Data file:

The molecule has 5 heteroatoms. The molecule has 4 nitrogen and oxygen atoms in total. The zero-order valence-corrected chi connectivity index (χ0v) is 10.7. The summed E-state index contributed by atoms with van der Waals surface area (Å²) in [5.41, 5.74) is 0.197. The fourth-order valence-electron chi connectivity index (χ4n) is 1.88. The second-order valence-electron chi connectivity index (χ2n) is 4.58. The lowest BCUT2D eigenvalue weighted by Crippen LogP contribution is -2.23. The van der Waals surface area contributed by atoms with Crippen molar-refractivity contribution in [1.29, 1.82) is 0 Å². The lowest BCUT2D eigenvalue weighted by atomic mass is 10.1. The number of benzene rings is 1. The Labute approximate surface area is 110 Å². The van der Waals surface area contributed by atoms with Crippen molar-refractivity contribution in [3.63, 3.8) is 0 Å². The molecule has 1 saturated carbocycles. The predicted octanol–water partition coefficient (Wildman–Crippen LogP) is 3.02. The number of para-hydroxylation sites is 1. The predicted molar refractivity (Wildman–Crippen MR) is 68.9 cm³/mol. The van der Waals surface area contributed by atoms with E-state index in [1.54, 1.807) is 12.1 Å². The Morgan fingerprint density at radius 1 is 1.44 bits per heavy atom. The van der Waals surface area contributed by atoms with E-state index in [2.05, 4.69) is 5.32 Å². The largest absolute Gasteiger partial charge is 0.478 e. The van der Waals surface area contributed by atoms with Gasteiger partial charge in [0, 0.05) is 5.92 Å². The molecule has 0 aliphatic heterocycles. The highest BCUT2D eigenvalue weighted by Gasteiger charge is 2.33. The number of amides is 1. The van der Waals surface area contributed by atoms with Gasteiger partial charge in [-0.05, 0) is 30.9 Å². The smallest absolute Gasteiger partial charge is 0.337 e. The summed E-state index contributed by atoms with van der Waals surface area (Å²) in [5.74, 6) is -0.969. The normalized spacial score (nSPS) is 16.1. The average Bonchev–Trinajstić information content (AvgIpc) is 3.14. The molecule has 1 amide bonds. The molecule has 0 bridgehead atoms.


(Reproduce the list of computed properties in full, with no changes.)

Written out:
The molecule has 5 heteroatoms. The molecule has 4 nitrogen and oxygen atoms in total. The zero-order valence-corrected chi connectivity index (χ0v) is 10.7. The summed E-state index contributed by atoms with van der Waals surface area (Å²) in [5.41, 5.74) is 0.197. The fourth-order valence-electron chi connectivity index (χ4n) is 1.88. The second-order valence-electron chi connectivity index (χ2n) is 4.58. The lowest BCUT2D eigenvalue weighted by Crippen LogP contribution is -2.23. The van der Waals surface area contributed by atoms with Crippen molar-refractivity contribution in [1.29, 1.82) is 0 Å². The lowest BCUT2D eigenvalue weighted by atomic mass is 10.1. The number of benzene rings is 1. The Labute approximate surface area is 110 Å². The van der Waals surface area contributed by atoms with Crippen molar-refractivity contribution in [3.63, 3.8) is 0 Å². The molecule has 1 saturated carbocycles. The predicted octanol–water partition coefficient (Wildman–Crippen LogP) is 3.02. The number of para-hydroxylation sites is 1. The predicted molar refractivity (Wildman–Crippen MR) is 68.9 cm³/mol. The van der Waals surface area contributed by atoms with E-state index in [1.54, 1.807) is 12.1 Å². The Morgan fingerprint density at radius 1 is 1.44 bits per heavy atom. The van der Waals surface area contributed by atoms with E-state index in [2.05, 4.69) is 5.32 Å². The largest absolute Gasteiger partial charge is 0.478 e. The van der Waals surface area contributed by atoms with Gasteiger partial charge in [0, 0.05) is 5.92 Å². The molecule has 0 aliphatic heterocycles. The highest BCUT2D eigenvalue weighted by Gasteiger charge is 2.33. The number of amides is 1. The van der Waals surface area contributed by atoms with Gasteiger partial charge in [-0.05, 0) is 30.9 Å². The smallest absolute Gasteiger partial charge is 0.337 e. The summed E-state index contributed by atoms with van der Waals surface area (Å²) in [5.74, 6) is -0.969. The normalized spacial score (nSPS) is 16.1. The average Bonchev–Trinajstić information content (AvgIpc) is 3.14. The molecule has 1 amide bonds. The molecule has 0 bridgehead atoms.